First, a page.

Howard Family Genealogy Howard Family         

Howard Family Howard Family
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Howard Family Facts!

Origin and meanings of the Howard Surname...

The origin of the Howard name is English and the Coat of Arms contains “Red with a silver stripe between six silver crosses.” The family motto is “Sola virtus invicta” which means "Virtue alone invincible" (see our logo - top left of the page).

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Howard is an ancient name whose history on English soil dates back to before the wave of emigration that followed the Norman Conquest of England in 1066. Howard or Howart, is a cognate of the Old Norse name Haward and means "high" or "chief" warden. Occasionally, the surname Howard may have been applied to someone who worked at a dairy farm at which female sheep were kept. In this case, the derivation is from the Old English words "eowu," which means "ewe," and "hierde," which means "herd." The name also came to Britain with the Normans, where it came from the Old French name Huard or the Old German name Howard. The former name is derived from the Old German name Hugihard, which literally means "heart-brave."

First found in in Cumberland, England, where they were seated from very ancient times, some say well before the Norman Conquest and the arrival of Duke William at Hastings in 1066.

For four centuries the Howard family stood at the head of English nobility. The Howard family can definitely trace their ancestry back to Sir William Howard living under the first of two Edwards from 1297 to 1308. It was in the stirring days of Edward I that the first Howard made his home at East Wynch. This was Master William Howard, afterwards to become Chief Justice of the Common Pleas and a knight. Of his parentage we know nothing, although the probabilities are that he belonged either to a burgess family of Lynn, or else to some substantial yeoman stock of the neighborhood. He may have been either of Danish or of English descent. Northwest Norfolk was as much a district of the Danes as it was of the Angles ;"and both races sought refuge in its marshy fastnesses after the Norman conquest, gradually emerging from their hiding places as the laws of the invader grew less rigorous. But it must also be remembered that the shores of the Wash sheltered searovers of many different breeds, and that there are evidences, especially in local place-names, of a stubbornly rooted British population.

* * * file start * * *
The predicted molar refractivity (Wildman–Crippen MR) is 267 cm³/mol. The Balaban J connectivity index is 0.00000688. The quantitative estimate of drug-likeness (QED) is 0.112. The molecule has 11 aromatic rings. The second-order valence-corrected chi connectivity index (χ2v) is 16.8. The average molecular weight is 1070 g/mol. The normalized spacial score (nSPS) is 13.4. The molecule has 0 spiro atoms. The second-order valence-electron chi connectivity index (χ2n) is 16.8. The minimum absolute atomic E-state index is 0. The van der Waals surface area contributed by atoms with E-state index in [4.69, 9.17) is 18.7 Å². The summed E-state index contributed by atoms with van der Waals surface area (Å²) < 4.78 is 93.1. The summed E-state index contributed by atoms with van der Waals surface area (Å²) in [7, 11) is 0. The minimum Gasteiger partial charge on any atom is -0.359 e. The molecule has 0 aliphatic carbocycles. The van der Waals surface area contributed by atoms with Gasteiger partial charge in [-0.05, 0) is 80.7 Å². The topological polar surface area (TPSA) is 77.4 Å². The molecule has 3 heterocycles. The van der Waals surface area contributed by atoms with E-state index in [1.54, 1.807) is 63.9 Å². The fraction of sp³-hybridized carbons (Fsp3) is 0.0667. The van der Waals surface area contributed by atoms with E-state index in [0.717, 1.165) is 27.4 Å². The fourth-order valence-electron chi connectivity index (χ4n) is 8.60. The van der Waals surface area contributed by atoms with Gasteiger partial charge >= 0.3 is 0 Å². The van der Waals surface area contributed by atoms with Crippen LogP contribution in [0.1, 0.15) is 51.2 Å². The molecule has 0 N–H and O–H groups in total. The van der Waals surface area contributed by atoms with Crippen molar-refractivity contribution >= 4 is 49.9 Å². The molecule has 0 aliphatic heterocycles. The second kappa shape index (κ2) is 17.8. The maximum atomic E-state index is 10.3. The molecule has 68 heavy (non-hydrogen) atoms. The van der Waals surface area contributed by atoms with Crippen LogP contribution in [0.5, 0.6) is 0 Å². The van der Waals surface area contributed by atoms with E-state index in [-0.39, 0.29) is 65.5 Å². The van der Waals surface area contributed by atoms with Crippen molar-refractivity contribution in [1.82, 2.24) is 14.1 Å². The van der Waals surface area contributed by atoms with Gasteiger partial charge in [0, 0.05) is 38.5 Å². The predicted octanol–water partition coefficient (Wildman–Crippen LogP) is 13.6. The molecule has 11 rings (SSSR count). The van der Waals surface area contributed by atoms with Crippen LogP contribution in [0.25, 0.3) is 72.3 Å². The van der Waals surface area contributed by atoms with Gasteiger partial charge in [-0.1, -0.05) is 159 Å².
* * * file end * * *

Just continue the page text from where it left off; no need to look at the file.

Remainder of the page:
The surname which Howard bore tells us little in this direction. As it stands, it might well be of Scandinavian origin, and the sea-going tastes of so many early Howards seem to indicate a Viking strain; or the original form may possibly have been "Hereward". There certainly was a rich burgess of Lynn, William Hereward by name, who flourished early in Henry III's reign ; but neither the Chief Justice himself, or any of his descendants, ever spelled their patronymic thus, although they use many other forms, such as Heyward, Heiward, Haward, and Harrard.

The Hereward theory has inspired certain genealogists to deduce the descent of the ducal line of Norfolk from Hereward the Wake, "last of the Saxons"; but the derivation most favored by the matter-of-fact is the simple one of " Heyward", which was a title bestowed in old England upon the functionary who guarded the barns and haggards of a farm or village. "The warden of a common is still so called in some parts of the country.